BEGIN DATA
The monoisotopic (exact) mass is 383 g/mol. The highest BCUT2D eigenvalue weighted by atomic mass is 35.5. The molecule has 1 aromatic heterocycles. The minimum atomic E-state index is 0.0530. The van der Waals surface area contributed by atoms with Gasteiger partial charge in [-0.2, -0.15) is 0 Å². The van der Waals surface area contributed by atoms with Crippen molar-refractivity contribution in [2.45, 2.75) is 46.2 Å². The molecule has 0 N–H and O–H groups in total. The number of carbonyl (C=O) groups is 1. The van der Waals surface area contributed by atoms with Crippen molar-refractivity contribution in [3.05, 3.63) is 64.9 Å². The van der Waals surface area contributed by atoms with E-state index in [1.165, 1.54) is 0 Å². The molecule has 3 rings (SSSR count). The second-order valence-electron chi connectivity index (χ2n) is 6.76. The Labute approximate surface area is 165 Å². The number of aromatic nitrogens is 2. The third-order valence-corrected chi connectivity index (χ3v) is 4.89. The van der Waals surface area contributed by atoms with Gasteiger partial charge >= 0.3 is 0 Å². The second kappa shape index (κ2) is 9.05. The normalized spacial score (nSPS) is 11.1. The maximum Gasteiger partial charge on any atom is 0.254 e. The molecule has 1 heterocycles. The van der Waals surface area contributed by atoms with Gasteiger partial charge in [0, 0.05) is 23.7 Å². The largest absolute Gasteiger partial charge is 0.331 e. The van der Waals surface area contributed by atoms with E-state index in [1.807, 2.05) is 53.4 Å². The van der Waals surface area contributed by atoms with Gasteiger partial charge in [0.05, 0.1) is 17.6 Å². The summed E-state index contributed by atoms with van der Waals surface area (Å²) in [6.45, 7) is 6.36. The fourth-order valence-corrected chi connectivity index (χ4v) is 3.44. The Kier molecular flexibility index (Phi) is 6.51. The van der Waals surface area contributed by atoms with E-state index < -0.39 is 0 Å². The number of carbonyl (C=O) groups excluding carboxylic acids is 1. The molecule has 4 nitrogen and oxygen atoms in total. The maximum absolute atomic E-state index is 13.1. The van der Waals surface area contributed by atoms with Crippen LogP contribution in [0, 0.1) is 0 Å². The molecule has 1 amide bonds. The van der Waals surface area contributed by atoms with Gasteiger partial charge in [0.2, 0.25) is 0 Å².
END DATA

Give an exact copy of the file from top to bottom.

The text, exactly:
The monoisotopic (exact) mass is 383 g/mol. The highest BCUT2D eigenvalue weighted by atomic mass is 35.5. The molecule has 1 aromatic heterocycles. The minimum atomic E-state index is 0.0530. The van der Waals surface area contributed by atoms with Gasteiger partial charge in [-0.2, -0.15) is 0 Å². The van der Waals surface area contributed by atoms with Crippen molar-refractivity contribution in [2.45, 2.75) is 46.2 Å². The molecule has 0 N–H and O–H groups in total. The number of carbonyl (C=O) groups is 1. The van der Waals surface area contributed by atoms with Crippen molar-refractivity contribution in [3.05, 3.63) is 64.9 Å². The van der Waals surface area contributed by atoms with E-state index in [1.165, 1.54) is 0 Å². The molecule has 3 rings (SSSR count). The second-order valence-electron chi connectivity index (χ2n) is 6.76. The Labute approximate surface area is 165 Å². The number of aromatic nitrogens is 2. The third-order valence-corrected chi connectivity index (χ3v) is 4.89. The van der Waals surface area contributed by atoms with Gasteiger partial charge >= 0.3 is 0 Å². The second kappa shape index (κ2) is 9.05. The normalized spacial score (nSPS) is 11.1. The maximum Gasteiger partial charge on any atom is 0.254 e. The molecule has 1 heterocycles. The van der Waals surface area contributed by atoms with Gasteiger partial charge in [0, 0.05) is 23.7 Å². The largest absolute Gasteiger partial charge is 0.331 e. The van der Waals surface area contributed by atoms with E-state index in [1.807, 2.05) is 53.4 Å². The van der Waals surface area contributed by atoms with Gasteiger partial charge in [0.05, 0.1) is 17.6 Å². The summed E-state index contributed by atoms with van der Waals surface area (Å²) in [6.45, 7) is 6.36. The fourth-order valence-corrected chi connectivity index (χ4v) is 3.44. The Kier molecular flexibility index (Phi) is 6.51. The van der Waals surface area contributed by atoms with E-state index < -0.39 is 0 Å². The number of carbonyl (C=O) groups excluding carboxylic acids is 1. The molecule has 4 nitrogen and oxygen atoms in total. The maximum absolute atomic E-state index is 13.1. The van der Waals surface area contributed by atoms with Crippen LogP contribution in [0, 0.1) is 0 Å². The molecule has 1 amide bonds. The van der Waals surface area contributed by atoms with Gasteiger partial charge in [0.2, 0.25) is 0 Å².